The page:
Looking for ‘real’
In the blink of a satellite, modern life has become an endless high-speed connection. It’s streaming 24-7, with crystal clear reception that’s virtually lifelike. It’s airtight and soundproof, except of course for the white noise or the dead air or the occasional break-in of cellphone chatter. It’s no wonder you’re always online -- and on medication -- checking e-mail, checking voice mail, checking e-mail.
What you crave is something far more visceral. You want callused hands and a lungful of fresh air. Or black coffee and a hand-rolled cigarette. You want the stripped-down, low-fi version of life, the kind that feels vintage, handmade or homegrown.
For the record:
12:00 a.m. Dec. 10, 2003 For The Record
Los Angeles Times Wednesday December 10, 2003 Home Edition Main News Part A Page 2 National Desk 1 inches; 47 words Type of Material: Correction
Tribes -- An article in Saturday’s Calendar about the search for authenticity stated incorrectly that the planned community of Kentlands, Md., was once home to the Sioux and Iroquois tribes. In fact, the tribes of that region belonged to the Siouian and Iroquoian ethnic and language groups.
You want authenticity. Or a really authentic imitation of it.
This is why you buy CDs that sound like vinyl and brand new T-shirts that look like thrift store finds. It’s why you keep your SUV but ask for paper bags at Whole Foods, why you chug double espressos but do yoga (and if you don’t, you tell your friends you do). It’s why you want to quit your job to start an alpaca farm and “live richly” like Citibank says you can.
You don’t need a good therapist. You need Delta Air Lines’ new Song, “founded by optimists and built by believers” -- who know you need digital satellite TV and organic gazpacho during that L.A.-to-Orlando flight. Looking for peace of mind? Try Sony’s new 42-inch XS Plasma WEGA TV, because “we all need a place to find clarity.”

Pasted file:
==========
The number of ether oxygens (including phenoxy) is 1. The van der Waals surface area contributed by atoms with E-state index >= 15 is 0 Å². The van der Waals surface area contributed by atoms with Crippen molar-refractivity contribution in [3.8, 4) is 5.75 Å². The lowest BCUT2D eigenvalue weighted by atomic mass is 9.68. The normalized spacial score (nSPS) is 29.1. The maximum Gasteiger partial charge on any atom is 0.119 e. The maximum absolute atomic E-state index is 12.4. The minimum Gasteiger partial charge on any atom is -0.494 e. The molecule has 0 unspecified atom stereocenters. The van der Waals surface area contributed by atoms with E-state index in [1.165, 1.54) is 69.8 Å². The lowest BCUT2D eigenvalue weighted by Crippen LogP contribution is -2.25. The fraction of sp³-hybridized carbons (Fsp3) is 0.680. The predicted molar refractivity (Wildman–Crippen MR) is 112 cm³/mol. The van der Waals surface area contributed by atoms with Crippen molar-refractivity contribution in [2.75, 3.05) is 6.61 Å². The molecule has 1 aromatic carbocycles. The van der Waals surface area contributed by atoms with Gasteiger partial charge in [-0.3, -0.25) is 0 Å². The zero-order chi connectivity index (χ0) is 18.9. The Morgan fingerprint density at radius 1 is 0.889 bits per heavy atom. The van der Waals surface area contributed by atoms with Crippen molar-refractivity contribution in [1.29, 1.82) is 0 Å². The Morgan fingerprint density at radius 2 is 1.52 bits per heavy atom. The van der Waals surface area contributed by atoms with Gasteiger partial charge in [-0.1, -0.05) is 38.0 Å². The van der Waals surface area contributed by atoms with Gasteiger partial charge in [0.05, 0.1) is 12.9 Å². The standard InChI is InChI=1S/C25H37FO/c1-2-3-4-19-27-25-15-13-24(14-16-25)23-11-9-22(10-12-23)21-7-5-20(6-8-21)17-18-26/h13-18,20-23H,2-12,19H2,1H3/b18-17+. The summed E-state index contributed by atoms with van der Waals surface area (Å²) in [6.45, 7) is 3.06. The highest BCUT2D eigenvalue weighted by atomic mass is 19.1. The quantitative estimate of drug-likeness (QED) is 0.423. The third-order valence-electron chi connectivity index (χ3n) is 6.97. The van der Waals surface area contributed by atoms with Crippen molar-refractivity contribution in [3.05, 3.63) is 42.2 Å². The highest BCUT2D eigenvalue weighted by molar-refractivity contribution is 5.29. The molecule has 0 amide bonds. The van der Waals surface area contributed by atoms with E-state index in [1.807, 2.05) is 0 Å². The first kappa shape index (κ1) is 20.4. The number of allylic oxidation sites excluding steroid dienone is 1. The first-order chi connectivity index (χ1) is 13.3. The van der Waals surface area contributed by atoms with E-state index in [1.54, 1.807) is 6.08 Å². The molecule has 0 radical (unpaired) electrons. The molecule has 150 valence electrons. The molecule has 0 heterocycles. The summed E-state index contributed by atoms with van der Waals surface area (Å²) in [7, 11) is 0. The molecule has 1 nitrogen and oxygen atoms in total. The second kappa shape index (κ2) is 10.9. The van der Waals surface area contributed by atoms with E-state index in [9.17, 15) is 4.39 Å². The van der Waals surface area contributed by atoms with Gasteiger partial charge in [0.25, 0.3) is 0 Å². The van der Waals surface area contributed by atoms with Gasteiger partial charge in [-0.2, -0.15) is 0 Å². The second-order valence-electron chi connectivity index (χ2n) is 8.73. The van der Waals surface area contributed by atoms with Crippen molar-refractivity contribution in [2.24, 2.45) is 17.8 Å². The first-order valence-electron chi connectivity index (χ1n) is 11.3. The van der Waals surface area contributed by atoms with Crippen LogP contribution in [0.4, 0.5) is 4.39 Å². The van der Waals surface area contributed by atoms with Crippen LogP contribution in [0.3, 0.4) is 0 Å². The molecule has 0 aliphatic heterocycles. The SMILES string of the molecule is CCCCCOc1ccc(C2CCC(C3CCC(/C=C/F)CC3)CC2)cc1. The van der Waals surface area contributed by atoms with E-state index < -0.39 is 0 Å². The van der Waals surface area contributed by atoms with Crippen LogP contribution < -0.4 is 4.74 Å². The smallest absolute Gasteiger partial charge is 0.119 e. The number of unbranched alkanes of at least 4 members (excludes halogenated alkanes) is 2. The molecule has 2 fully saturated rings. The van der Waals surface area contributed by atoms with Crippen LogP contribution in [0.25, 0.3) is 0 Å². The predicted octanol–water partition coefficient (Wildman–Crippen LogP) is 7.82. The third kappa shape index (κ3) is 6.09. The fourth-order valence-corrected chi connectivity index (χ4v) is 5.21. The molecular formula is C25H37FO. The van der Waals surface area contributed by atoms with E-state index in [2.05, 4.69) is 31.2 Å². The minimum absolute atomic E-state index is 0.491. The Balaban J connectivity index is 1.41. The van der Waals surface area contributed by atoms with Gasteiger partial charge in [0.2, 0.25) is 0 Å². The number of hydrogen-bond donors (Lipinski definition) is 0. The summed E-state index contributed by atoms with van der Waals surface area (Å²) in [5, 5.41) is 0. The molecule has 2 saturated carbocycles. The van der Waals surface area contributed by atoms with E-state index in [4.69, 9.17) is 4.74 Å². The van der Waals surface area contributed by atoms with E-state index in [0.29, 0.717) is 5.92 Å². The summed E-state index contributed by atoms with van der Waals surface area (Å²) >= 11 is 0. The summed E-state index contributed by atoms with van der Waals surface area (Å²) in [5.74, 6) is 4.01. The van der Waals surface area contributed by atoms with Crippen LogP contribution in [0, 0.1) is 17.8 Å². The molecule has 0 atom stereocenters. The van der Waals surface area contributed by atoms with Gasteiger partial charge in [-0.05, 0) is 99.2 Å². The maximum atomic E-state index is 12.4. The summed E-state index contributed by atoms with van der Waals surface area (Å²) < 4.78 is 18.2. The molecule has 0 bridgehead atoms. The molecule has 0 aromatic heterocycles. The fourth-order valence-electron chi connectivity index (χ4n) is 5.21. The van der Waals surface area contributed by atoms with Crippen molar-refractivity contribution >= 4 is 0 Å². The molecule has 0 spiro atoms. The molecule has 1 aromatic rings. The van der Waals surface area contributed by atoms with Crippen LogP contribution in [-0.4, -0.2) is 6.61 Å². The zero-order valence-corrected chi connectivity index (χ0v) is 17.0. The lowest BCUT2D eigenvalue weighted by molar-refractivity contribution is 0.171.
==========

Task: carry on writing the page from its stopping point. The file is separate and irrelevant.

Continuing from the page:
Can you shop for a better life? IKEA thinks so. Just toss some do-it-yourself birch veneer shelves and a paper lampshade into the mix and you’re “unboring,” not broke. Restoration Hardware is another company that really gets you. It knows that you’re not a fly fisherman and that you will never stand waist-deep in ice-cold waters to prove it. Yet it draws you in precisely because it sells fishing flies. At the mall. Between Dolce & Gabbana and the Gap.
Even Levi-Strauss, possibly the most authentic brand on the planet, is digging deep for a meaning behind its message. The 130-year-old company is now launching “the reinvention of the blue jean,” with a more “real,” “iconic” look. Models on the Levi’s Web site sport tool belts and hammers because the inspiration, the label says, comes from “those who helped build this country -- from the mines and the railroads to the barracks and the construction sites.”
On vacation, you seek out those eco-friendly resorts like Amansala in Tulum, Mexico, or El Monte Sagrado in Taos, New Mexico, where the hosts serve local meats, grow their own produce and purify their own water. Or maybe you choose a “cultural tour” instead, because, let’s face it, it’s not a real experience unless you can brag about roaming the Australian Outback with an Aboriginal guide, touring the favelas (slums) of Rio, meeting a women’s support group in Kerala, India, or studying Tibetan art in the Himalayas.